- Diligently apply security updates – Vendors release security updates to patch high-risk default misconfigurations and to remediate vulnerabilities. It is prudent for all organizations to apply rigorous vulnerability management practices (vulnerability assessment and scanning, threat prioritization, remediation, etc.) to inventory their digital assets and apply security updates in a timely fashion to mitigate potential threats.
- Adhere to government security recommendations – Governments worldwide have assessed the risks that arise from various vendors due to potential security flaws with their products. The list is far longer than just the couple listed above in this blog, and include companies like ZTE and V-Tech too. It is in the best interest of any company that handles sensitive data to acknowledge governmental decisions to ban products and decide if it fits their business model as well.
- Changing default passwords – This is a security best practice for any solution, but it is commonly overlooked in businesses and in consumer solutions. While states like California have passed laws to make sure every new device sold starting next year has a unique password, millions of connected devices around the world still have common, default passwords, leaving a large attack surface intact. It is in the best interest of everyone to identify and change their default passwords.
- Enforcing unique passwords – While using default passwords is incredibly risky, using the same password across different accounts, devices, systems, or other resources device is nearly as bad. If one credential is compromised, then all other resources/accounts with the same credential can easily be compromised as well. Therefore, using a unique password on every device is a security imperative. Obviously, remembering all of an organization’s/individual’s passwords is not humanly impossible, and this is where automation (password rotation, etc.) capabilities become a critical component in any infrastructure, regardless of whether it’s via a personal password manager or an enterprise-class privileged password management solution.
- Access Control Lists – Due to Inherent cyber risks, some devices should never be allowed to communicate. Lateral movement and data exfiltration depend on poor access controls. All organizations and consumers should evaluate whether or not devices should be able to talk to each other and/or the Internet. You may need to implement IP and WiFi isolation, or other restrictions, and segmentation measures to prevent unnecessary threats.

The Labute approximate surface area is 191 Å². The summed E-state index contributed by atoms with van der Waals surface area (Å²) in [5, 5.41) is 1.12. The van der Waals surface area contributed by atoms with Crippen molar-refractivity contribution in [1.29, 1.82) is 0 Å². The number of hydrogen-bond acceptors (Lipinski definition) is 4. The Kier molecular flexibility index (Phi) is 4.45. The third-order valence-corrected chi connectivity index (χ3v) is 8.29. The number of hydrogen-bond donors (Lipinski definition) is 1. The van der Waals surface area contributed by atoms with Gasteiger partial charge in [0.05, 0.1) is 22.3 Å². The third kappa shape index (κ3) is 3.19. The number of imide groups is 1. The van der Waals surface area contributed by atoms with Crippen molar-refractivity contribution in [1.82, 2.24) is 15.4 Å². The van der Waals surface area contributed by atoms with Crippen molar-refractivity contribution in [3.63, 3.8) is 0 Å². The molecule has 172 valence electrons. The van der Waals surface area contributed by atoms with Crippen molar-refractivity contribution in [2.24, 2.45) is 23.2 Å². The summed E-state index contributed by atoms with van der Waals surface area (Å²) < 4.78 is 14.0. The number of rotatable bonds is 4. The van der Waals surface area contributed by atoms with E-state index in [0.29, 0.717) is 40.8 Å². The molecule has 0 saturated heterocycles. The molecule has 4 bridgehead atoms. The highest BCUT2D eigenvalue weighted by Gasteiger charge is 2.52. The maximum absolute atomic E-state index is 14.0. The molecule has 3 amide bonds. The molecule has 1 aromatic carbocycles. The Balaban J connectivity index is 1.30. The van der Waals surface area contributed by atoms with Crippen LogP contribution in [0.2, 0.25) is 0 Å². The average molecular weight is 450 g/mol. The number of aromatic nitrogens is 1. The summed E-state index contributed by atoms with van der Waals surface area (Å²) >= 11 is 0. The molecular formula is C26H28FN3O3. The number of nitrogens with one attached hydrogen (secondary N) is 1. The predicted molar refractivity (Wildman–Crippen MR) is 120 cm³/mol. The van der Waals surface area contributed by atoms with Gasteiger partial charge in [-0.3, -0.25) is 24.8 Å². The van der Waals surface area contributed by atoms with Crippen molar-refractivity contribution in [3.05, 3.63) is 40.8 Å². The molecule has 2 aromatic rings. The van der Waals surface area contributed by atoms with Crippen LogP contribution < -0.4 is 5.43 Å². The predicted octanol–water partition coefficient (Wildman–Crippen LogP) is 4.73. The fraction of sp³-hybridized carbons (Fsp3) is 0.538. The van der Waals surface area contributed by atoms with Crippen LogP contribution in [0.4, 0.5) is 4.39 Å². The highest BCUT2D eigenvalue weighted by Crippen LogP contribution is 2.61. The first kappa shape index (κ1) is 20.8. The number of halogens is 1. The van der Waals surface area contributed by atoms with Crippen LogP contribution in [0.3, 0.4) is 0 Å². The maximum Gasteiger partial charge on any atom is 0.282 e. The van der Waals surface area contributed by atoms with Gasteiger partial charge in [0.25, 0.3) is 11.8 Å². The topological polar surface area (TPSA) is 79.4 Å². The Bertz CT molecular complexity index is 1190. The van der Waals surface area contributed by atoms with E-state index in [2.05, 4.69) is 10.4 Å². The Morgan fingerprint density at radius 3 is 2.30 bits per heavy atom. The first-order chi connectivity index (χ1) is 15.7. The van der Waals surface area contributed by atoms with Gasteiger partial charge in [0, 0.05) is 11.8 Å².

Do not allow the insecurity of security solutions to put your or your business at risk. Basic cybersecurity hygiene can help mitigate these threats and ensure that your security choices move the needle in the right direction, and without introducing new attack pathways.
Morey J. Haber, Chief Security Officer at BeyondTrust
Morey J. Haber is the Chief Security Officer at BeyondTrust. He has more than 25 years of IT industry experience and has authored three books: Privileged Attack Vectors, Asset Attack Vectors, and Identity Attack Vectors. He is a founding member of the industry group Transparency in Cyber, and in 2020 was elected to the Identity Defined Security Alliance (IDSA) Executive Advisory Board. Morey currently oversees BeyondTrust security and governance for corporate and cloud based solutions and regularly consults for global periodicals and media. He originally joined BeyondTrust in 2012 as a part of the eEye Digital Security acquisition where he served as a Product Owner and Solutions Engineer since 2004. Prior to eEye, he was Beta Development Manager for Computer Associates, Inc. He began his career as Reliability and Maintainability Engineer for a government contractor building flight and training simulators. He earned a Bachelor of Science degree in Electrical Engineering from the State University of New York at Stony Brook.